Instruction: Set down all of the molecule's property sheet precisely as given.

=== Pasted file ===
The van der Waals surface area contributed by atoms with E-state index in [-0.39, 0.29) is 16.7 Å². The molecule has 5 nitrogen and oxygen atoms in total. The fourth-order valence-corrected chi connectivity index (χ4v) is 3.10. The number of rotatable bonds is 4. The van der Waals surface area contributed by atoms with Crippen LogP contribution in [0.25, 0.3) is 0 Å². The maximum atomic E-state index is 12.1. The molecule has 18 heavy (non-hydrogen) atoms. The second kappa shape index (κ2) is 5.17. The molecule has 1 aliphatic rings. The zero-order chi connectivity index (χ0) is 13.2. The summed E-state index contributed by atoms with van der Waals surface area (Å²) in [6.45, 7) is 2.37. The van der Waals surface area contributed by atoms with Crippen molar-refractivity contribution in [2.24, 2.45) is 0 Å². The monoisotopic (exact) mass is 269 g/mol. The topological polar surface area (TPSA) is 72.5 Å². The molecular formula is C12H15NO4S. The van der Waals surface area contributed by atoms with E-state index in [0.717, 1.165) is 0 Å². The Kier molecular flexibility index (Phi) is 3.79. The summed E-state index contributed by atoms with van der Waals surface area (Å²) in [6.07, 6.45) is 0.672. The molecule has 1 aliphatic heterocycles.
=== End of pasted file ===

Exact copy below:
The van der Waals surface area contributed by atoms with E-state index in [-0.39, 0.29) is 16.7 Å². The molecule has 5 nitrogen and oxygen atoms in total. The fourth-order valence-corrected chi connectivity index (χ4v) is 3.10. The number of rotatable bonds is 4. The van der Waals surface area contributed by atoms with Crippen LogP contribution in [0.25, 0.3) is 0 Å². The maximum atomic E-state index is 12.1. The molecule has 18 heavy (non-hydrogen) atoms. The second kappa shape index (κ2) is 5.17. The molecule has 1 aliphatic rings. The zero-order chi connectivity index (χ0) is 13.2. The summed E-state index contributed by atoms with van der Waals surface area (Å²) in [6.45, 7) is 2.37. The van der Waals surface area contributed by atoms with Crippen molar-refractivity contribution in [2.24, 2.45) is 0 Å². The monoisotopic (exact) mass is 269 g/mol. The topological polar surface area (TPSA) is 72.5 Å². The molecular formula is C12H15NO4S. The van der Waals surface area contributed by atoms with E-state index in [0.717, 1.165) is 0 Å². The Kier molecular flexibility index (Phi) is 3.79. The summed E-state index contributed by atoms with van der Waals surface area (Å²) in [6.07, 6.45) is 0.672. The molecule has 1 aliphatic heterocycles.